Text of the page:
This requires patience, riding the waves of up and down markets, and just basking in the enjoyment of watching your wealth grow.  This is a most magnificent way of investing for your and your children’s future. It can start the minute they are born.

I will bet you almost everyone knows how much money they have in their accounts.  How many people actually know how much they get in dividends and interest on a yearly basis?  Perhaps this is a more important figure because it shows the growth of your portfolio. Believe me you will be quite surprised when you hit the 5, 10, 15 year marks and see how much it has grown.  You shouldn't measure your wealth by the balance of your bank account, but by the income it generates.

And a dividend is even more than just an income stream... Dividends are vital to the overall returns of your portfolio. According to studies, dividends have accounted for about 43% of the performance of stocks in the S&P 500 since 1926.  This means that if stocks returned 7% a year, dividends would represent 3% of the returns.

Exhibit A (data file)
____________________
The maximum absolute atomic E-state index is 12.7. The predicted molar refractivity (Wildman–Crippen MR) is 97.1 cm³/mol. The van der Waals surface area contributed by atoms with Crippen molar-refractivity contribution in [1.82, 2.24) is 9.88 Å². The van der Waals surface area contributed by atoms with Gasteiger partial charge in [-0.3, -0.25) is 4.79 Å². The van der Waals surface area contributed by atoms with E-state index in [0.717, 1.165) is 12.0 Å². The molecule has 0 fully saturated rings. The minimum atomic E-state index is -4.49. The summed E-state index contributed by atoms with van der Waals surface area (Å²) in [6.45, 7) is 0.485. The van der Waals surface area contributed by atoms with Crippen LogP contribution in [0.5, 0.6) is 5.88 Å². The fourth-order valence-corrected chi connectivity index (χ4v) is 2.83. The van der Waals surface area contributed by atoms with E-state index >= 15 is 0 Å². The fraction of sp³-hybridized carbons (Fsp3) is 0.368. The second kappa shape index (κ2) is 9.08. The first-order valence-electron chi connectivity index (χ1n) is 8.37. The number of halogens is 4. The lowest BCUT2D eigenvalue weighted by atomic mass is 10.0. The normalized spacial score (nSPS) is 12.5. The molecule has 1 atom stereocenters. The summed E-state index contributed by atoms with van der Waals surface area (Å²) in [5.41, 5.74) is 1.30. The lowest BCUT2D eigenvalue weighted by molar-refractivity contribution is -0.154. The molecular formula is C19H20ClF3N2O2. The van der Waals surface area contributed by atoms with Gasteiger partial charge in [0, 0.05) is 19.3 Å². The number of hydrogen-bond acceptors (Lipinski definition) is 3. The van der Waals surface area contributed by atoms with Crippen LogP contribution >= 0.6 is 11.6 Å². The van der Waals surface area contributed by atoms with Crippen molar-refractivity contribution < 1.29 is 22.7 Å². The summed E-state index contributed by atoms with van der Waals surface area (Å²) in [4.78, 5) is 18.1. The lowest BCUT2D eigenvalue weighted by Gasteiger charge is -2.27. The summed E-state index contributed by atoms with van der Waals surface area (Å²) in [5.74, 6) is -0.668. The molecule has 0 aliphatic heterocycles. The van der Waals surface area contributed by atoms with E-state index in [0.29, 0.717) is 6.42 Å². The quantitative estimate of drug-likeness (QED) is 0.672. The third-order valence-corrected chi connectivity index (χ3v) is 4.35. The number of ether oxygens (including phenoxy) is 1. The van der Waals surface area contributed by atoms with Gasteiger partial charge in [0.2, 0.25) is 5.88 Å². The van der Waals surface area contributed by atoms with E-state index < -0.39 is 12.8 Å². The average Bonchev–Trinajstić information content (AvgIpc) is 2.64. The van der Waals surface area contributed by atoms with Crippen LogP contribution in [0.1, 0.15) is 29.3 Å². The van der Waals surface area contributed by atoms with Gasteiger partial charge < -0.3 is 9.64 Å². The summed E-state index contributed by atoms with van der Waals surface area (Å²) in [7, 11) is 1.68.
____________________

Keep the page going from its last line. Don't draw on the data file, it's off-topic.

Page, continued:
That difference grows over time (an effect called "compounding"). An investor who collected and reinvested dividends from 1940 to today would have earned 10 times as much as an investor who collected the capital gains on stocks alone.

The dividend that is paid is called the dividend payout ratio. This is the percentage of earnings the company pays out as dividends, usually on an annual basis. You can find dividend-payout ratios for most stocks on “Yahoo Finance” under “Statistics”.  (For an example look at the Apple Statistics page)

Let’s take an example: In early 2003 I was looking at Microsoft for my profit plan.  They were paying about 4% dividend after they had dropped about 60% from the “.com” debacle.  They were still down about 40 % as they recovered.  I found out that they were going to give shares as a special dividend for shareholders of a certain date.  So I bought Microsoft. They have raised their dividends every year by 15-25 % for 25 years.  I received the additional shares. In 2008 I was faced with a serious decision on whether to sell Microsoft and many of my other stocks.  But My long term outlook for Microsoft had not changed. Microsoft’s dividend was safe so I stuck with Microsoft.  The stock paid a generous dividend throughout the recession.  This effectively increased the value of my shares. Now in 2017 Microsoft has almost doubled. The same has happened with Coke, Johnson and Johnson, Exxon Mobil and several others.